As part of NPR’s parenting series #HowToRaiseAHuman Michaeleen Doucleff visited a Maya village in Yucatán where even the youngest kids take great joy and pride in helping out in the house.
The Maya achieve this by letting the kids help whenever they want and however small the contribution is. In the beginning this takes longer than if the parents would do the task on their own.
The moms see it as an investment, Mejia-Arauz says: Encourage the messy, incompetent toddler who really wants to do the dishes now, and over time, he’ll turn into the competent 7-year-old who still wants to help.
Research supports this hypothesis, says the University of New Hampshire’s Andrew Coppens. “Early opportunities to collaborate with parents likely sets off a developmental trajectory that leads to children voluntarily helping and pitching in at home,” he says.
Or another way to look at it is: If you tell a child enough times, “No, you’re not involved in this chore,” eventually they will believe you.
Back in San Francisco Doucleeff tried it with her then two-year-old daughter:
So how did I turn a tantrum-fueled toddler into a chore-loving cherub (as if). To be honest, I needed to revamp the way I parent. I changed the way I interact with Rosy and the way I view her position in the family.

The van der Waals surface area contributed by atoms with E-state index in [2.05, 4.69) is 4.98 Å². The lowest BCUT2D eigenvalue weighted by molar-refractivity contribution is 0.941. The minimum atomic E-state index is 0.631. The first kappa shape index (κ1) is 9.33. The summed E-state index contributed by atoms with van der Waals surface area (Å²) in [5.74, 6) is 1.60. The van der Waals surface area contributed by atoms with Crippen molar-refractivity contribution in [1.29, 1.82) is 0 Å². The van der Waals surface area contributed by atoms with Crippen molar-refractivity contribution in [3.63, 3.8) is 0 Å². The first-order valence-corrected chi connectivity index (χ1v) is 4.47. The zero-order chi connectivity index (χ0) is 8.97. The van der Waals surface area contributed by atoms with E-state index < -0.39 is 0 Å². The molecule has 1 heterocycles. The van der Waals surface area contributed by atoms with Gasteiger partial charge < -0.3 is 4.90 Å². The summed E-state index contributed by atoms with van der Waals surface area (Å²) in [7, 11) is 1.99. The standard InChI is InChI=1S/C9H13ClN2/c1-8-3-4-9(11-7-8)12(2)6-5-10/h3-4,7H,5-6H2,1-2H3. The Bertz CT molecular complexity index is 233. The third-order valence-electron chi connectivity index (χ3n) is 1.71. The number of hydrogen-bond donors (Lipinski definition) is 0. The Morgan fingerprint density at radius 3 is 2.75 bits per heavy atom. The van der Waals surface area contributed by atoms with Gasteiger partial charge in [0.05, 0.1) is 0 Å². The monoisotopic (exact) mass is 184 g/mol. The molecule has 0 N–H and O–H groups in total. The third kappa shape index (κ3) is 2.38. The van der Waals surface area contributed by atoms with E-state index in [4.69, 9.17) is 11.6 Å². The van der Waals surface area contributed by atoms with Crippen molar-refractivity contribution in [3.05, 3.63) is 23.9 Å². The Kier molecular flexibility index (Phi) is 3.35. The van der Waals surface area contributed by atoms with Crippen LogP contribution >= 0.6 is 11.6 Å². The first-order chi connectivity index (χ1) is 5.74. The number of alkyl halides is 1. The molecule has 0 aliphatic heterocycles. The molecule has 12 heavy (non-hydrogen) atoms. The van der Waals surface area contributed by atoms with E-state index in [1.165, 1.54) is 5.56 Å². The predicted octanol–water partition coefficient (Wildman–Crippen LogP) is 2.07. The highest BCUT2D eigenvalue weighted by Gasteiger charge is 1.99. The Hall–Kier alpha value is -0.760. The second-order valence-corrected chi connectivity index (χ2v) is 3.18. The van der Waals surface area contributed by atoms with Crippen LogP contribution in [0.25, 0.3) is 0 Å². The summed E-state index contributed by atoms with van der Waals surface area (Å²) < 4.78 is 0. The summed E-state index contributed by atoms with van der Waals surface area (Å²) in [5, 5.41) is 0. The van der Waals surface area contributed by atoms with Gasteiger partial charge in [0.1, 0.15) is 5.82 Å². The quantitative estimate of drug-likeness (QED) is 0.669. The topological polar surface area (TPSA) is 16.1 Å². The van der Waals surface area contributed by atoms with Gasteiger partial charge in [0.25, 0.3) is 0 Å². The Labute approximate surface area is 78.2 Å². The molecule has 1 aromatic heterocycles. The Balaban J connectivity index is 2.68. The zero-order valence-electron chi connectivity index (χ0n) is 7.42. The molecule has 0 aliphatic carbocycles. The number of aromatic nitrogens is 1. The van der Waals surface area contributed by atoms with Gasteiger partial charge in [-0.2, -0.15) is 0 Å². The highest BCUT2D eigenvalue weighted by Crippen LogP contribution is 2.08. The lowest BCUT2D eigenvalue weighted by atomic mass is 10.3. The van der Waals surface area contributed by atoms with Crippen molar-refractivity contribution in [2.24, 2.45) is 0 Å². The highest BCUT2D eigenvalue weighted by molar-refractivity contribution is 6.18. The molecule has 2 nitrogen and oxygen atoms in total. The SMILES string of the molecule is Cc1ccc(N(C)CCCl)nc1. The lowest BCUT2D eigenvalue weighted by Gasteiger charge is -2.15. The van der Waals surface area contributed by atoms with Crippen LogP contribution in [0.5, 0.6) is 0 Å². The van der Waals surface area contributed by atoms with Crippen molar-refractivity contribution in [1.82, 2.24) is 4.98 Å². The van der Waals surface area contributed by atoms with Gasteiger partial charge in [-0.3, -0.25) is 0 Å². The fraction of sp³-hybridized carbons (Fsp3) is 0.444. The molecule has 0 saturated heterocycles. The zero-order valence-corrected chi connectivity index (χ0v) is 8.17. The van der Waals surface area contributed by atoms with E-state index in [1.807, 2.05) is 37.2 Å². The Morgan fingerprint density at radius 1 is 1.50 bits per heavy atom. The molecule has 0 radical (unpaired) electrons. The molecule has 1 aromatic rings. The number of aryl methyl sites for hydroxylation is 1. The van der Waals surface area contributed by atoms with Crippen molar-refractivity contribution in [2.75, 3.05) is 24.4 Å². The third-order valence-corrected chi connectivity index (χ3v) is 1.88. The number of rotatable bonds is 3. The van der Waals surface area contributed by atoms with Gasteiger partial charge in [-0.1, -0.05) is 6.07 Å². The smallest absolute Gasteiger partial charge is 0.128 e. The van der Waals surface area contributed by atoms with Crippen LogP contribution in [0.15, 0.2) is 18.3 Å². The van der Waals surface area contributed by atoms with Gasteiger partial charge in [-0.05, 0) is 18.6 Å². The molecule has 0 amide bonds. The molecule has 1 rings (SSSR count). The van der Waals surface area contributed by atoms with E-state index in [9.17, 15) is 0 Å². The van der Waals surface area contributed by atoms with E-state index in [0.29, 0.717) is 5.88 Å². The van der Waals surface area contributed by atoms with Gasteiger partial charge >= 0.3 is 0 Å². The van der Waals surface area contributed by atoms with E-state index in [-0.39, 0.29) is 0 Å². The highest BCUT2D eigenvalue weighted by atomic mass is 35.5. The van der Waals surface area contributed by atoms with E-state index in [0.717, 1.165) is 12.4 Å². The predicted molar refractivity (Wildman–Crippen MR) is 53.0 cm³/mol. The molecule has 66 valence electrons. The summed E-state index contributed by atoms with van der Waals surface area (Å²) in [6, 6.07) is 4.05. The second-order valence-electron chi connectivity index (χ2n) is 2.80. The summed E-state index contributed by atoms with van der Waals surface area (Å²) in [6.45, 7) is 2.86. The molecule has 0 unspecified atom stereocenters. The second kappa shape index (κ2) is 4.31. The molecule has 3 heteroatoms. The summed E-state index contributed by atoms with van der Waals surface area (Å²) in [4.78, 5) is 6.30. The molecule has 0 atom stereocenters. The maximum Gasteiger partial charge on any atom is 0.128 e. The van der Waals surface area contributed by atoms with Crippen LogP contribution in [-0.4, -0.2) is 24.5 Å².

She made the chores the fun activity of the day, took her time doing them and included her daughter whenever possible.
For another article Doucleeff and colleague Jane Greenhalgh went to Iqaluit, Canada to learn how Inuit parents raise their kids to be calm adults that don’t get angry.
One part is not to yell:
“Shouting, ‘Think about what you just did. Go to your room!’ " Jaw says. “I disagree with that. That’s not how we teach our children. Instead you are just teaching children to run away.”
And you are teaching them to be angry, says clinical psychologist and author Laura Markham. “When we yell at a child — or even threaten with something like ‘I’m starting to get angry,’ we’re training the child to yell,” says Markham. “We’re training them to yell when they get upset and that yelling solves problems.”
Another one is storytelling:
For example, how do you teach kids to stay away from the ocean, where they could easily drown? Instead of yelling, “Don’t go near the water!” Jaw says Inuit parents take a pre-emptive approach and tell kids a special story about what’s inside the water. “It’s the sea monster,” Jaw says, with a giant pouch on its back just for little kids.
And one is role play:
When a child in the camp acted in anger — hit someone or had a tantrum — there was no punishment. Instead, the parents waited for the child to calm down and then, in a peaceful moment, did something that Shakespeare would understand all too well: They put on a drama. (As the Bard once wrote, “the play’s the thing wherein I’ll catch the conscience of the king.”)
“The idea is to give the child experiences that will lead the child to develop rational thinking,” Briggs told the CBC in 2011.
In a nutshell, the parent would act out what happened when the child misbehaved, including the real-life consequences of that behavior.
All three articles are highly recommended.